I've often thought about you, my blog readers, and thought of things I can post here. Unfortunately my follow through hasn't been so great. We are now 15 months past Henry's death and it still seems like it was yesterday at times. I'm not sure that feeling will ever go away. The pain is still very fresh and very real and very constant. There isn't a day that goes by that I don't feel something - pain, remorse, guilt. I can't pinpoint any one thing that gets to me more than anything else, it just happens at random. I've been struggling with bitterness, and a general lack of empathy. These are both characteristics that are new to me and so different from the person I was before November 2, 2009. I'm not sure what to do with those feelings, so I pray about them. I pray that simple prayer that I have prayed nearly every day for 15 months - first about the saddness and desperation I was feeling. Then about the guilt. Now about the bitterness: Lord, please lift these feelings from my heart and help me find peace. Such a short little prayer, but a powerful one, and thankfully one that is responded to quickly. Those feelings are frequent but brief and I am grateful for that brevity.

I wonder about heaven a lot. What it is like, who we'll see there. I find myself seeking out literature about it - scriptures, stories, "eye-witness" accounts from folks who claim to have been there and returned to earth. All of it fascinates me. I'm a bit of a skeptic with the folks who say they've been there and back, but I don't discount their stories... I just don't pin my dreams on them, if that makes sense. Awhile back I was looking for some words of wisdom to share with a girlfriend who is also going through a grief process of her own after the sudden unexpected death of her mother, and I found this quote by Dwight L. Moody:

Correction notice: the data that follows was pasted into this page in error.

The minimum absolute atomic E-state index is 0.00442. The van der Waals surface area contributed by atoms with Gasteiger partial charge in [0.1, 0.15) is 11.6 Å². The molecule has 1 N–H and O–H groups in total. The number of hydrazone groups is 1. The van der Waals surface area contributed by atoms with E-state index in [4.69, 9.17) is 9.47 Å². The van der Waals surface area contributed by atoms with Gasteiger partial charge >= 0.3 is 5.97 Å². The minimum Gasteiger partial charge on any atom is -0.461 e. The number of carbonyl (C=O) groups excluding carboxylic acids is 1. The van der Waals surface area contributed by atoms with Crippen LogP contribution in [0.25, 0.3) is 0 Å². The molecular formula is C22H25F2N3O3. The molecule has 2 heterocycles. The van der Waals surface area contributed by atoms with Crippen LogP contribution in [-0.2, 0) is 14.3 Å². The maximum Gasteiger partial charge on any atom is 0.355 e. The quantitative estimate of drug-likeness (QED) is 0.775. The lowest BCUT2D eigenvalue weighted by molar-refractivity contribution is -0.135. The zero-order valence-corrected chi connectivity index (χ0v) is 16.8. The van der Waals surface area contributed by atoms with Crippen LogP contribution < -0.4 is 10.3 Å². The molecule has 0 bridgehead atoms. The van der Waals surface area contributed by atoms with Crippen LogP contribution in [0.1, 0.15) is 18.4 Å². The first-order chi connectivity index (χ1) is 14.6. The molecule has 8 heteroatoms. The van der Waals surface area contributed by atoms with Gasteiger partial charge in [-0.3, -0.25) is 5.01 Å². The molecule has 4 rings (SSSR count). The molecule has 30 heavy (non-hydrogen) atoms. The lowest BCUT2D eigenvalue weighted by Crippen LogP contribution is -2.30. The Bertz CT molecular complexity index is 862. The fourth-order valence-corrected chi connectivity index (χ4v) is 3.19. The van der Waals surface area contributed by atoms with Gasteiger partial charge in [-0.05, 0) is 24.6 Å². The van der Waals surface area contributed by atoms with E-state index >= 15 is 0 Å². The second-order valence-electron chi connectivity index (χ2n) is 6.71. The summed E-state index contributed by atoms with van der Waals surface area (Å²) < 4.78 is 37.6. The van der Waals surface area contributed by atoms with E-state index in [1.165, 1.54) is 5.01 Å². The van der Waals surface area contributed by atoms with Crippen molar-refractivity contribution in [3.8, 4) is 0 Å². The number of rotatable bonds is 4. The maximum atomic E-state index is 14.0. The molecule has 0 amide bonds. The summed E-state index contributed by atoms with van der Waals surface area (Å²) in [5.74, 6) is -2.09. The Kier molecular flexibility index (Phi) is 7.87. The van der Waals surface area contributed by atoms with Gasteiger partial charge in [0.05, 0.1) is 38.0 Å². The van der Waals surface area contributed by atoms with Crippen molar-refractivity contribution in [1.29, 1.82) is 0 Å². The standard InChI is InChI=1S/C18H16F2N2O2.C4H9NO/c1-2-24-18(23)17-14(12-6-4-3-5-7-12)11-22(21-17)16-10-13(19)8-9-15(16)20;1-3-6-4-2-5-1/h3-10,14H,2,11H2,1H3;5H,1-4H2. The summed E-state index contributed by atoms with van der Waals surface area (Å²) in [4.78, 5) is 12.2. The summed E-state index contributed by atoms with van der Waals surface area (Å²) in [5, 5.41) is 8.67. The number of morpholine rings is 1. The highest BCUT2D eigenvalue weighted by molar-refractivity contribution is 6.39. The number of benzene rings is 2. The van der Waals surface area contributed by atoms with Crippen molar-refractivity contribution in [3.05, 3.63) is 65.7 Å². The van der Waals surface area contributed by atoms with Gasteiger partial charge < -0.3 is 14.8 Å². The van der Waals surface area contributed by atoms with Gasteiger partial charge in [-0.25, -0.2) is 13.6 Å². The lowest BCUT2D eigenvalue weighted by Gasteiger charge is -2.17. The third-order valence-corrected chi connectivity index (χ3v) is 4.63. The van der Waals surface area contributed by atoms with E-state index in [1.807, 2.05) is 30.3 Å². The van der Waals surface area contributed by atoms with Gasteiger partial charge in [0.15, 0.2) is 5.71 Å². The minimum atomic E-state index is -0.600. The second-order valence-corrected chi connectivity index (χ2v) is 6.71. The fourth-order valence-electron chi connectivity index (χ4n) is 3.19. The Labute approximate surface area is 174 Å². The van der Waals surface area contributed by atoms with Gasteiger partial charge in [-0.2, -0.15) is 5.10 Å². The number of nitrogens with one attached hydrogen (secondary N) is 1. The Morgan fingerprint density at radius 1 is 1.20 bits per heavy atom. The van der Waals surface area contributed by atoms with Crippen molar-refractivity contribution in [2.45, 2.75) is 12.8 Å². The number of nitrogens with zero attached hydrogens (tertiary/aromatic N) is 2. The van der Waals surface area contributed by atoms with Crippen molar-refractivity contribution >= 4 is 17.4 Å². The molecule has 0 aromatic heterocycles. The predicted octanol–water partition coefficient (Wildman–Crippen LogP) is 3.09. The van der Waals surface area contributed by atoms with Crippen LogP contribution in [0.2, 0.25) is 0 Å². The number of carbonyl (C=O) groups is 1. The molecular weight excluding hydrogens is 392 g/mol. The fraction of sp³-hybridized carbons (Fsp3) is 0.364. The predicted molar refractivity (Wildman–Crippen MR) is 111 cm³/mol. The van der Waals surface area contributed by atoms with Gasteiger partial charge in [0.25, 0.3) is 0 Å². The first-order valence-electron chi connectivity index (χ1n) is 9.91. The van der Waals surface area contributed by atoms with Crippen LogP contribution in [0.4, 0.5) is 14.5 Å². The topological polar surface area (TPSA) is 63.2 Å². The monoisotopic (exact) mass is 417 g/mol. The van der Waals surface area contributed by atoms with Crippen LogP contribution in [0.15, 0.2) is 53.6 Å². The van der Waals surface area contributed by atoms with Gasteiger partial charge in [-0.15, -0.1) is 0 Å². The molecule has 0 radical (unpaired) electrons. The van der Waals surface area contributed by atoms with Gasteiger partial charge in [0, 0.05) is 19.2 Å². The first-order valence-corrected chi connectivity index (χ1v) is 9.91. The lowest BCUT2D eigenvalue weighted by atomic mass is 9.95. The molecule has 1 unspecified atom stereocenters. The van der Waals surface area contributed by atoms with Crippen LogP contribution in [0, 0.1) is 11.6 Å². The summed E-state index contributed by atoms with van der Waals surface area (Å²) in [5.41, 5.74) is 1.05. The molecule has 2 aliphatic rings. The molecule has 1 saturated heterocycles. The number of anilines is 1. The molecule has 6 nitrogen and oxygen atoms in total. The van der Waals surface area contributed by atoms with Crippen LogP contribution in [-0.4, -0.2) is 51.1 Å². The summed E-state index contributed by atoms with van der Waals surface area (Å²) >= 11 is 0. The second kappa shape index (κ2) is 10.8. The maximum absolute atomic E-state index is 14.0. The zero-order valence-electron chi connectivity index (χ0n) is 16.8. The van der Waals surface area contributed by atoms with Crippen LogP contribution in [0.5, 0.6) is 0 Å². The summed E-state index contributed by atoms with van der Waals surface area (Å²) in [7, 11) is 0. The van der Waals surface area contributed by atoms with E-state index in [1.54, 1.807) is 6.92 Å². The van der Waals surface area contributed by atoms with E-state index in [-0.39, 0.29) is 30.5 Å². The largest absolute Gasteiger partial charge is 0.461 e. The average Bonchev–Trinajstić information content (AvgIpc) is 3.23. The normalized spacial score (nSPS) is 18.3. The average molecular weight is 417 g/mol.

"Very often people come to me and say: "Mr. Moody, do you think we shall know each other in Heaven?" There is a verse in Scripture in answer to this, and that is: "We shall be satisfied." (Psalm 17:15). It is all I wanted to know. My brother who went up there the other day I shall see, because I shall be satisfied. We will see all those we loved on Earth up there, and if we loved them here, we will love them ten thousand times more when we meet them there."